But the legacy of Donna Summer stretches farther than her title “Queen of Disco.” It would have to, as more energy has been spent on the whole “disco sucks” movement than on celebrating its merits.
Summer’s greatest achievement came as a songwriter not as a singer. When she and husband Bruce Sudano teamed up to pen a song about his parent’s divorce, they wrote one of the finest heartbreak ballads in the modern era of country music.
As the story goes, “Starting Over Again” was written specifically for Dolly Parton who released it as the lead single from Dolly, Dolly, Dolly in 1980. A big hit, the song quickly topped the country chart and saw the top 40 0n the pop chart.
Fifteen years later, the song would see another lease on life as the title track to Reba McEntire’s 20th anniversary album of covers. Released as a single, McEntire’s version was less successful only hitting #19.
But what McEntire lacked in airplay she gained in overall magic. Her version of the song managed to update Parton’s campy confection with a dose of twang that highlighted the mournful lyric, and brought the song to life. In her hands, “Starting Over Again” became story centric for the first time. And what a story it is.
The song opens by setting the scene – the couple has sold their home, split their earnings and parted ways. It becomes apparent they’re scared, as this couple has never been on their own. To make matter worse, with grown children and shattered dreams, they don’t have many options for people to lean on as they get back on their feet.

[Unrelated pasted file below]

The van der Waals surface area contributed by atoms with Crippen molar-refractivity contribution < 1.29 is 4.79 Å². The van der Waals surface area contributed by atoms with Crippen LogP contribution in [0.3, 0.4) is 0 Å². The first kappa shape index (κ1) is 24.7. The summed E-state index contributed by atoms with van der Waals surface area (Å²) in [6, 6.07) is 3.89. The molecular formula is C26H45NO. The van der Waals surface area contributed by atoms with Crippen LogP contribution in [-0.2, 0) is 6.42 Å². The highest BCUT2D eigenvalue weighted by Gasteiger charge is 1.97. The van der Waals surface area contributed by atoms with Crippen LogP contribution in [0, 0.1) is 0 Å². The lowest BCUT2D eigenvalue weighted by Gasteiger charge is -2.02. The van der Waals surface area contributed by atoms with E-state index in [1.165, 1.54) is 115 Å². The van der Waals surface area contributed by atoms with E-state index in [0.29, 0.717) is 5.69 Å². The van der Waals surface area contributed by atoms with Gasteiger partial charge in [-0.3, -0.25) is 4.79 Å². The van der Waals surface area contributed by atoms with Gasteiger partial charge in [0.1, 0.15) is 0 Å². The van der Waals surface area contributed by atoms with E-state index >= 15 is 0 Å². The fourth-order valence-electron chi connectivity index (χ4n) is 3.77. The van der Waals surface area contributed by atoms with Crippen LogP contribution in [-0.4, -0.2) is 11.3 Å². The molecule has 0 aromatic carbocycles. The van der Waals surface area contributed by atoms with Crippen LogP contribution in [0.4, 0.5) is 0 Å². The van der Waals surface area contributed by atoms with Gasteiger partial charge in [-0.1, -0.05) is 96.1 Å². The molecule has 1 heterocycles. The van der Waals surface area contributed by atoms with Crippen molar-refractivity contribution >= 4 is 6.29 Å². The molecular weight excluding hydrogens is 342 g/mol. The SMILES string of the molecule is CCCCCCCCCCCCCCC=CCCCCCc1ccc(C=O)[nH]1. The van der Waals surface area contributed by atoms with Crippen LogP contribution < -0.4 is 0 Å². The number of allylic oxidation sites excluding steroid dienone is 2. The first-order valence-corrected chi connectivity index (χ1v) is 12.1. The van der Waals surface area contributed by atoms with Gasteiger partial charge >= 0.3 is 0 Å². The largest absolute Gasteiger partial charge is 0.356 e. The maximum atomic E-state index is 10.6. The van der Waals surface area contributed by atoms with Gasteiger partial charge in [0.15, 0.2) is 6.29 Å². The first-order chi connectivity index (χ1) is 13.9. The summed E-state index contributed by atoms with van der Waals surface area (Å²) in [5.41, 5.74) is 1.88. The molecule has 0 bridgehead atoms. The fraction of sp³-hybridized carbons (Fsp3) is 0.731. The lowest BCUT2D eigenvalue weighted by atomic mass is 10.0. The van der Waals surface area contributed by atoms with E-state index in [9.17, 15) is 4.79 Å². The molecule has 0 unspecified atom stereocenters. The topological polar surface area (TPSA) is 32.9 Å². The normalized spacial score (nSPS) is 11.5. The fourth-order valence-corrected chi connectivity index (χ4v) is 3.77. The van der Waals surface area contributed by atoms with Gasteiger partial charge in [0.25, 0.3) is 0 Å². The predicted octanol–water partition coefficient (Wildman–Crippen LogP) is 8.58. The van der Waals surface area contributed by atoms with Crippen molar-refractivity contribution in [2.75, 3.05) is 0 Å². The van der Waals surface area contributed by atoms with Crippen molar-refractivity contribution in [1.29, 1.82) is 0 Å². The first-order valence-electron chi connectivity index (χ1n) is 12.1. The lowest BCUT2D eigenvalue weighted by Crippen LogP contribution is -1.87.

What’s clear from the beginning is their paths in life. He’s moved on to an apartment and big deal scheming with a friend. But not one to forget, she’s now living with her sister and pouring over their more than 30 years of “left over” memories.
The construction of this tale, not to mention all the small details that bring it to life, place the listener in the heart of their struggle and pain. His ease at moving forward is perfectly juxtaposed with her struggle to come to terms with the status of her now shattered life.
But it’s Summer and Sudano’s ability to relay important details such as the length of the marriage (“30 Odd Years”) and the status of the kids (“And The Kids are all Grown”) that elevate this above your average love-gone-wrong song. The pair present a packed four minutes where every important detail is perfectly placed in just the right spot. “Starting Over Again” highlights a known truth about songwriting – the simpler a lyric, the harder it is to construct. They manage to make something extremely hard look very easy.
And that’s best exemplified by the bridge. The glimpses into the psyche of the couple are breathtaking:
What will the neighbors say
They’re talkin’ talk it’s small town news
They’re facing fifty years old wrecking up a happy home
And this far down the road
You find yourself alone
In the end, there isn’t any resolution to the story, as Summer and Sudano opt to let the heartbreak linger long after the story ends. Like the lyric’s most memorable line (all the kings horses/and all the kings men/couldn’t put mom and daddy back together again” ) the song can’t be put back together either. This choice to end the song deep within the couple’s pain only makes it resonate that much more.
Summer’s passing, at 63, further illustrates the state of flux within the modern musical landscape, where singers settle for modernity in place of pushing for greatness. Summer’s 70s disco heyday may be outdated in 2012, but her ability to craft, and be associated with, songs like “Starting Over Again” will ensure her legacy will live on into the decades to come.
Dolly’s 1980 original version:
Reba McEntire’s cover from 1995:
Donna Summer’s own take on the song (It’s a shame, but she never recorded it herself. However, she did sing it on TV specials a few times):